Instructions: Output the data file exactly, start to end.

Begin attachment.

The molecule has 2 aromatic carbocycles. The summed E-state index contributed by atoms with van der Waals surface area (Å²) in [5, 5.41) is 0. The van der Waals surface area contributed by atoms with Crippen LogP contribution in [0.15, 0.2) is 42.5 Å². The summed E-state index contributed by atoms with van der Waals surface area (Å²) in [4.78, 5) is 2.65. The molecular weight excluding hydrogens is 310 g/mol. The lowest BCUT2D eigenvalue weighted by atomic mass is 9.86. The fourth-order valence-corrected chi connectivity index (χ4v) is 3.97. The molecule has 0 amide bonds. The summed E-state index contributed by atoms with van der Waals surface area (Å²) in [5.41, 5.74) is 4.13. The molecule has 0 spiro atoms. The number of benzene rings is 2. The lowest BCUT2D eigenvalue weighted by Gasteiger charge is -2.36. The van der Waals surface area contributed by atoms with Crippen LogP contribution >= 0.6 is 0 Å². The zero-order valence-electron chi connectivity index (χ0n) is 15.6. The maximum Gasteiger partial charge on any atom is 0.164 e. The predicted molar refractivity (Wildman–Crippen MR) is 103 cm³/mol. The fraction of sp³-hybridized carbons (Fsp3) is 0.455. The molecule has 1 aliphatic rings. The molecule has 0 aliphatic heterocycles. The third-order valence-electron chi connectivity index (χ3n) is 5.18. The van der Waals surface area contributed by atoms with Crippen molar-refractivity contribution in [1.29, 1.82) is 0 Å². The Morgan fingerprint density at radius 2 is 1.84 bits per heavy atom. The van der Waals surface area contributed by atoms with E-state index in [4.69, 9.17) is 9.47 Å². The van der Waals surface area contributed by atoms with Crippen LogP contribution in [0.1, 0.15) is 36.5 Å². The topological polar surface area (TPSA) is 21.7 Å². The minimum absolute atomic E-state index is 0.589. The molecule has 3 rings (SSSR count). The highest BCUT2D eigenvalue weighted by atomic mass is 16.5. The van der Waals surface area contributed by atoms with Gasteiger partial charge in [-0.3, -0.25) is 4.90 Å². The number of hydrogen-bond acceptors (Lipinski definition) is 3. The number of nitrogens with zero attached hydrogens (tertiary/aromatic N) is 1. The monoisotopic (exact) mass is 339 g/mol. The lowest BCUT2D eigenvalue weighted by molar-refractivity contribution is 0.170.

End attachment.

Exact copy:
The molecule has 2 aromatic carbocycles. The summed E-state index contributed by atoms with van der Waals surface area (Å²) in [5, 5.41) is 0. The van der Waals surface area contributed by atoms with Crippen LogP contribution in [0.15, 0.2) is 42.5 Å². The summed E-state index contributed by atoms with van der Waals surface area (Å²) in [4.78, 5) is 2.65. The molecular weight excluding hydrogens is 310 g/mol. The lowest BCUT2D eigenvalue weighted by atomic mass is 9.86. The fourth-order valence-corrected chi connectivity index (χ4v) is 3.97. The molecule has 0 amide bonds. The summed E-state index contributed by atoms with van der Waals surface area (Å²) in [5.41, 5.74) is 4.13. The molecule has 0 spiro atoms. The number of benzene rings is 2. The lowest BCUT2D eigenvalue weighted by Gasteiger charge is -2.36. The van der Waals surface area contributed by atoms with Crippen LogP contribution >= 0.6 is 0 Å². The zero-order valence-electron chi connectivity index (χ0n) is 15.6. The maximum Gasteiger partial charge on any atom is 0.164 e. The predicted molar refractivity (Wildman–Crippen MR) is 103 cm³/mol. The fraction of sp³-hybridized carbons (Fsp3) is 0.455. The molecule has 1 aliphatic rings. The molecule has 0 aliphatic heterocycles. The third-order valence-electron chi connectivity index (χ3n) is 5.18. The van der Waals surface area contributed by atoms with Crippen molar-refractivity contribution in [1.29, 1.82) is 0 Å². The Morgan fingerprint density at radius 2 is 1.84 bits per heavy atom. The van der Waals surface area contributed by atoms with E-state index in [4.69, 9.17) is 9.47 Å². The van der Waals surface area contributed by atoms with Crippen LogP contribution in [0.1, 0.15) is 36.5 Å². The topological polar surface area (TPSA) is 21.7 Å². The minimum absolute atomic E-state index is 0.589. The molecule has 3 rings (SSSR count). The highest BCUT2D eigenvalue weighted by atomic mass is 16.5. The van der Waals surface area contributed by atoms with Gasteiger partial charge in [-0.3, -0.25) is 4.90 Å². The number of hydrogen-bond acceptors (Lipinski definition) is 3. The number of nitrogens with zero attached hydrogens (tertiary/aromatic N) is 1. The monoisotopic (exact) mass is 339 g/mol. The lowest BCUT2D eigenvalue weighted by molar-refractivity contribution is 0.170.